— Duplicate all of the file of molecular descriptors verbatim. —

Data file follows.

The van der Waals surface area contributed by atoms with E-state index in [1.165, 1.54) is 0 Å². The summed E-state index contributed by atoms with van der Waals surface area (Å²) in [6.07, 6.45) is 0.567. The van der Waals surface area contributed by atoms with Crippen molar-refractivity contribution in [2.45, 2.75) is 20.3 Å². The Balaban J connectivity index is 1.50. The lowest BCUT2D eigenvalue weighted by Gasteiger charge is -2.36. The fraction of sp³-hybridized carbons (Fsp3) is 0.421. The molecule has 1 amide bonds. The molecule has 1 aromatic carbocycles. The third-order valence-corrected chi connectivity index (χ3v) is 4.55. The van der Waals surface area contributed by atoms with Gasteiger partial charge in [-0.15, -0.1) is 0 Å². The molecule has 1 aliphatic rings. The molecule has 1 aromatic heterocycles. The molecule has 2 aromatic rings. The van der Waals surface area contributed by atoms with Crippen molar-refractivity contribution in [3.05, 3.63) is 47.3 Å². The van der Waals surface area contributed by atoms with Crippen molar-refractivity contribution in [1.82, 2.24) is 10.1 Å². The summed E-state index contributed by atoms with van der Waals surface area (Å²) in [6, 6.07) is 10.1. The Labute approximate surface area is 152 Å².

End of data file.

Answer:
The van der Waals surface area contributed by atoms with E-state index in [1.165, 1.54) is 0 Å². The summed E-state index contributed by atoms with van der Waals surface area (Å²) in [6.07, 6.45) is 0.567. The van der Waals surface area contributed by atoms with Crippen molar-refractivity contribution in [2.45, 2.75) is 20.3 Å². The Balaban J connectivity index is 1.50. The lowest BCUT2D eigenvalue weighted by Gasteiger charge is -2.36. The fraction of sp³-hybridized carbons (Fsp3) is 0.421. The molecule has 1 amide bonds. The molecule has 1 aromatic carbocycles. The third-order valence-corrected chi connectivity index (χ3v) is 4.55. The van der Waals surface area contributed by atoms with Gasteiger partial charge in [-0.15, -0.1) is 0 Å². The molecule has 1 aliphatic rings. The molecule has 1 aromatic heterocycles. The molecule has 2 aromatic rings. The van der Waals surface area contributed by atoms with Crippen molar-refractivity contribution in [3.05, 3.63) is 47.3 Å². The van der Waals surface area contributed by atoms with Crippen molar-refractivity contribution in [1.82, 2.24) is 10.1 Å². The summed E-state index contributed by atoms with van der Waals surface area (Å²) in [6, 6.07) is 10.1. The Labute approximate surface area is 152 Å².